Christ­mas Shalom

Activated - - NEWS - By Peter Am­s­ter­dam Peter Am­s­ter­dam and his wife, Maria Fontaine, are di­rec­tors of the Fam­ily In­ter­na­tional, a Chris­tian com­mu­nity of faith. Adapted from orig­i­nal ar­ti­cle.

One of the por­tions of the Na­tiv­ity story that I find most beau­ti­ful and mean­ing­ful is when the an­gel ap­peared to the shep­herds and an­nounced Je­sus’ birth, fol­lowed by a mul­ti­tude of heav­enly hosts prais­ing God. It’s such a fit­ting en­trance for the birth of the Son of God:

“That night there were shep­herds stay­ing in the fields nearby, guard­ing their flocks of sheep. Sud­denly, an an­gel of the Lord ap­peared among them, and the ra­di­ance of the Lord’s glory sur­rounded them. They were ter­ri­fied, but the an­gel re­as­sured them. ‘Don’t be afraid!’ he said. ‘I bring you good news that will bring great joy to all peo­ple. The Sav­ior—yes, the Mes­siah, the Lord—has been born to­day in Beth­le­hem, the city of David!’”

1 The an­gel an­nounced the birth of the Sav­ior, but that wasn’t the end: “Sud­denly, the an­gel was joined by a vast host of oth­ers—the armies of heaven—prais­ing God and say­ing, ‘Glory to God in high­est heaven, and peace on earth to those with whom God is pleased.’”


This con­nec­tion be­tween the Sav­ior and peace is seen in the Old Tes­ta­ment prophe­cies as well; for ex­am­ple, in the book of Isa­iah, where we are told: “A child has been born for us. We have been given a son who will be our ruler. His names will be Won­der­ful Ad­vi­sor and Mighty God, Eter­nal Fa­ther and Prince of Peace.”

3 In both the Old and New Tes­ta­ments, the Mes­siah—the Sav­ior—has a con­nec­tion to peace. Yet as we look at the world to­day, or at al­most any time

in his­tory, peace is of­ten the last thing we see. Wars and civil strife are en­demic to hu­man­ity. Sadly, last­ing peace through­out the earth hasn’t hap­pened, and it cer­tainly doesn’t ex­ist to­day. So why is Je­sus called the Prince of Peace? Why did the an­gels, when prais­ing God at Je­sus’ birth, speak of peace?

The word used most of­ten for peace in the Old Tes­ta­ment is shalom. While this word is some­times used in Scrip­ture to de­fine peace as the ab­sence of war, it has other mean­ings as well. The root mean­ing refers to be­ing whole or sound. It speaks of com­plete­ness, sound­ness, safety, health and pros­per­ity, con­tent­ment, tran­quil­ity, har­mony, peace of mind, the ab­sence of anx­i­ety and stress. It also refers to friend­ship be­tween in­di­vid­u­als, as well as peace and friend­ship be­tween in­di­vid­u­als and God.

The Greek word most of­ten used in the New Tes­ta­ment for peace, eirēnē, is some­times used to mean a state of na­tional tran­quil­ity and the ex­emp­tion from the havoc of war. How­ever, it is used more of­ten to ex­press se­cu­rity, safety, pros­per­ity, har­mony, and good will be­tween in­di­vid­u­als. It also refers to the tran­quil state of a soul as­sured of its sal­va­tion.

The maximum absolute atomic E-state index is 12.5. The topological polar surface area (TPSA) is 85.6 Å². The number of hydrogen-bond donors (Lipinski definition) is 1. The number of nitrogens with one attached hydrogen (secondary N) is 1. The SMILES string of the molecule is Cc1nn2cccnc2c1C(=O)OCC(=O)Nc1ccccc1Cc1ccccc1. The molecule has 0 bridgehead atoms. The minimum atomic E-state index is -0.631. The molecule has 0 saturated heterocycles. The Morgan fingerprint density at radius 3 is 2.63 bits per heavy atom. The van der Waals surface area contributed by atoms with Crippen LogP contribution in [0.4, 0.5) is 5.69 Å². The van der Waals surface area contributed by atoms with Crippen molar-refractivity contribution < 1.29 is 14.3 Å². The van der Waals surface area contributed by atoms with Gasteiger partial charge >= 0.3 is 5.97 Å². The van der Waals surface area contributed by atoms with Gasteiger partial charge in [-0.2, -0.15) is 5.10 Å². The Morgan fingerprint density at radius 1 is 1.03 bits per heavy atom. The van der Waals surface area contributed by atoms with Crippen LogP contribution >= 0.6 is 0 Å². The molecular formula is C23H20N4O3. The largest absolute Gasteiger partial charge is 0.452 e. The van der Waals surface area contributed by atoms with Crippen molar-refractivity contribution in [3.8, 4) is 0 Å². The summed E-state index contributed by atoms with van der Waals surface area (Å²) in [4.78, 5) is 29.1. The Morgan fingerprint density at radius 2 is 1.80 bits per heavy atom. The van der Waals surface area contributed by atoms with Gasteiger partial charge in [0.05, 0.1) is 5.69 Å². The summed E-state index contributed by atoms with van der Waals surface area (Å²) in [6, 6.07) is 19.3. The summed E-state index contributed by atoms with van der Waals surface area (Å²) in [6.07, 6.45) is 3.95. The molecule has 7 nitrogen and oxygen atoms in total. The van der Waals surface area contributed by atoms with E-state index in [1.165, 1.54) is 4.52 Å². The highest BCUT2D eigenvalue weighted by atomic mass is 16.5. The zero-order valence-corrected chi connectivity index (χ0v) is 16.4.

While the world will one day know peace in the sense of an ab­sence of war after Je­sus’ se­cond com­ing, the peace so of­ten spo­ken of in God’s Word refers to the over­all whole­ness of in­di­vid­u­als, both phys­i­cally and spir­i­tu­ally. Scrip­ture re­peat­edly states that such whole­ness, tran­quil­ity, and shalom comes through hav­ing a right re­la­tion­ship with God, a re­la­tion­ship made pos­si­ble through the Sav­ior, whom the an­gels an­nounced to the shep­herds that night over two mil­len­nia ago.

Je­sus’ life, death, and res­ur­rec­tion brought rec­on­cil­i­a­tion be­tween God and man. Through faith in Je­sus, the Prince of Peace, we’re able to be at peace with God. “God showed how much he loved us by hav­ing Christ die for us, even though we were sin­ful. Even when we were God’s en­e­mies, he made peace with us, be­cause his Son died for us. Yet some­thing even greater than friend­ship is ours. Now that we are at peace with God, we will be saved by his Son’s life.”

4 Through the Prince of Peace, har­mony and re­la­tion­ship can be re­stored be­tween God and all those who em­brace Je­sus as their Sav­ior. We can then pos­sess the full­ness of shalom: com­plete­ness, sound­ness, safety, con­tent­ment, tran­quil­ity, har­mony, and peace of mind, which is the source of in­ner peace in the midst of the storms and chal­lenges that we all face through­out our lives.

Je­sus, the Lord of peace, brings us peace that ex­ceeds any­thing we can un­der­stand—as it says in the orig­i­nal He­brew, shalom shalom. Re­peat­ing a word was the He­brew way of ex­press­ing a higher de­gree; in this case, not just peace but per­fect peace. We find peace in the Sav­ior, peace when we love God’s Word, peace when our ways please Him, peace through the pres­ence of the Holy Spirit, peace in faith, and peace when Christ rules in our hearts.

The an­gels prais­ing God on the night of Je­sus’ birth were herald­ing the peace that God was mak­ing avail­able through the birth of the Sav­ior—the peace with God that comes through sal­va­tion, the in­ner peace that comes from our con­nec­tion with God, the peace we have from know­ing that God loves us and has made a way for us to be with Him for­ever.

1. Luke 2:8–11 NLT 2. Luke 2:13–14 NLT 3. Isa­iah 9:6 CEV 4. Ro­mans 5:8,10 CEV

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